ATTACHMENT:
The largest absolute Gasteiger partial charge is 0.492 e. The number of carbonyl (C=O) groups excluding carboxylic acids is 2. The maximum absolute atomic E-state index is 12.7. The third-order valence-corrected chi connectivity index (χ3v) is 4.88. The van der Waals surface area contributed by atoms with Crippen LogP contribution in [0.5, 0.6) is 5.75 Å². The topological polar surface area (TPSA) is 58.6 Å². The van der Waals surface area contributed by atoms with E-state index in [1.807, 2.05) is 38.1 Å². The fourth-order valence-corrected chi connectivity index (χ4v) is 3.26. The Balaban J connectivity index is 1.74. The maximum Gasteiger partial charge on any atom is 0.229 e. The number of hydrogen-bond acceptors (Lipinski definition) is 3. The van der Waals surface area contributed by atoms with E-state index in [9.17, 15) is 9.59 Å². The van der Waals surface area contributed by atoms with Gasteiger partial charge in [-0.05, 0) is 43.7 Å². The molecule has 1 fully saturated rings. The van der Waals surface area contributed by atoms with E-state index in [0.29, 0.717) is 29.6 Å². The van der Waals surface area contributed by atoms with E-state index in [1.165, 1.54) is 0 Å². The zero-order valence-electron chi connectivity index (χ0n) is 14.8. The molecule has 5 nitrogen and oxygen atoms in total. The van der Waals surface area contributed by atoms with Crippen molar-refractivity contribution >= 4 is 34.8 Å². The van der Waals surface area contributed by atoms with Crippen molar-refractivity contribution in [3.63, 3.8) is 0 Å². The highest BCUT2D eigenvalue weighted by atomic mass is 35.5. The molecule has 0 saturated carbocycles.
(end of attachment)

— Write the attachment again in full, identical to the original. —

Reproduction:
The largest absolute Gasteiger partial charge is 0.492 e. The number of carbonyl (C=O) groups excluding carboxylic acids is 2. The maximum absolute atomic E-state index is 12.7. The third-order valence-corrected chi connectivity index (χ3v) is 4.88. The van der Waals surface area contributed by atoms with Crippen LogP contribution in [0.5, 0.6) is 5.75 Å². The topological polar surface area (TPSA) is 58.6 Å². The van der Waals surface area contributed by atoms with E-state index in [1.807, 2.05) is 38.1 Å². The fourth-order valence-corrected chi connectivity index (χ4v) is 3.26. The Balaban J connectivity index is 1.74. The maximum Gasteiger partial charge on any atom is 0.229 e. The number of hydrogen-bond acceptors (Lipinski definition) is 3. The van der Waals surface area contributed by atoms with E-state index in [9.17, 15) is 9.59 Å². The van der Waals surface area contributed by atoms with Gasteiger partial charge in [-0.05, 0) is 43.7 Å². The molecule has 1 fully saturated rings. The van der Waals surface area contributed by atoms with E-state index in [0.29, 0.717) is 29.6 Å². The van der Waals surface area contributed by atoms with E-state index in [1.165, 1.54) is 0 Å². The zero-order valence-electron chi connectivity index (χ0n) is 14.8. The molecule has 5 nitrogen and oxygen atoms in total. The van der Waals surface area contributed by atoms with Crippen molar-refractivity contribution >= 4 is 34.8 Å². The van der Waals surface area contributed by atoms with Crippen molar-refractivity contribution in [3.63, 3.8) is 0 Å². The highest BCUT2D eigenvalue weighted by atomic mass is 35.5. The molecule has 0 saturated carbocycles.